Performance & drive
What it’s like to drive, and how quiet it is
The DS 7 range starts with the 128bhp 1.5-litre diesel (badged BlueHDi 130) and three plug-in hybrids (PHEVs). The most powerful PHEV, the E-Tense 4x4 360, pairs a 197bhp petrol engine with two electric motors for an impressive total output of 350bhp. There are also more moderately powered E-Tense 4x4 300 and E-Tense 225 models available. Those two will be more suitable for drivers of company cars.
For those people, we should start with what will be the volume seller, the E-Tense 225. Its 8.9sec 0-62mph acceleration time is more than acceptable in day-to-day driving – more so than the 130 BlueHDi’s pedestrian 10.7sec time.
The 300 and 360 are much better in this regard, and are far more rapid as a result, with 0-62mph acceleration times of 5.9sec and 5.6sec respectively. The downside is that neither model manages to blend the two power sources (petrol and electric) together convincingly, and can’t match the seamless way the Lexus NX 450h gets down the road. The diesel, while slow, is far smoother getting up to speed, and is a fine motorway cruiser.
Indeed, it's on motorways that the DS 7 feels most at home, and it's not a vehicle for tackling fast, twisting roads, where the Audi Q3 and BMW X1 feel far more composed. The steering feels accurate for this sort of vehicle and the weighting is consistent enough for you to point it where you want to go, but a mid-corner bump and the gearbox’s annoying habit of changing down at inappropriate moments upset the DS 7’s composure. It’s a shame because grip levels are perfectly acceptable, and the car hangs on gamely even if you’re a bit ham-fisted.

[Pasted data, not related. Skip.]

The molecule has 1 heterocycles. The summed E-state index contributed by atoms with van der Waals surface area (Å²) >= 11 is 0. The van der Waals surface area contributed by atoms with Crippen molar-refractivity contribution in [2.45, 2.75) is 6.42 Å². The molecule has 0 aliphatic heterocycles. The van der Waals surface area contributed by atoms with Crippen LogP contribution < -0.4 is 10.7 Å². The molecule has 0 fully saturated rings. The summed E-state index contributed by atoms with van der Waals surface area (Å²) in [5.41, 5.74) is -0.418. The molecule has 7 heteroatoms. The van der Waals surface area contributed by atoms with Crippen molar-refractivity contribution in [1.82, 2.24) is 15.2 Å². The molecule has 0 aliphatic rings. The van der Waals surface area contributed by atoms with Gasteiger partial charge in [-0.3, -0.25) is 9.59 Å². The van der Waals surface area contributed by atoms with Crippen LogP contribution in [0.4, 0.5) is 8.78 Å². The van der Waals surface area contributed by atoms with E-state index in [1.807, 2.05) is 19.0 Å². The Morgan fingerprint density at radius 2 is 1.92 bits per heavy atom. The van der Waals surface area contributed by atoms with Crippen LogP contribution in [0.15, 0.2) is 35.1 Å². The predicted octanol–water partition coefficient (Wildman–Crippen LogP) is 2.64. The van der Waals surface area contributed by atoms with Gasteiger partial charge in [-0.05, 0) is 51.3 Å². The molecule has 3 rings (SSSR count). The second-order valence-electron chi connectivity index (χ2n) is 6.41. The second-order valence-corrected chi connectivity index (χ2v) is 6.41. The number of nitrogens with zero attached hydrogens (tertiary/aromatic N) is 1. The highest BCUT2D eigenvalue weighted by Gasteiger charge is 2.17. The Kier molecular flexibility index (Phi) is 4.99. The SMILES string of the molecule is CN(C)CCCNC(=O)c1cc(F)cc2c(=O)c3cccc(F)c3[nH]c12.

Ultimate handling is not, of course, what a large SUV like the DS 7 is designed for – comfort is. To this end, all the PHEV versions come with Active Scan suspension, which uses a camera to read the road's surface and adjust the suspension to suit when Comfort mode is engaged.
Does Active Scan work? Well the end result is more supple than the BMW X1 M Sport or an Audi Q3 S Line with big alloy wheels, but potholes at low speeds tend to be quite jarring on DS 7's with 21in wheels. The 19in ones fitted to lower spec models help to take the edge off a little. The smaller wheels also improve the motorway ride, which on the whole is fairly settled, while bigger wheeled cars have an irritating fidget to them (something the NX manages to avoid).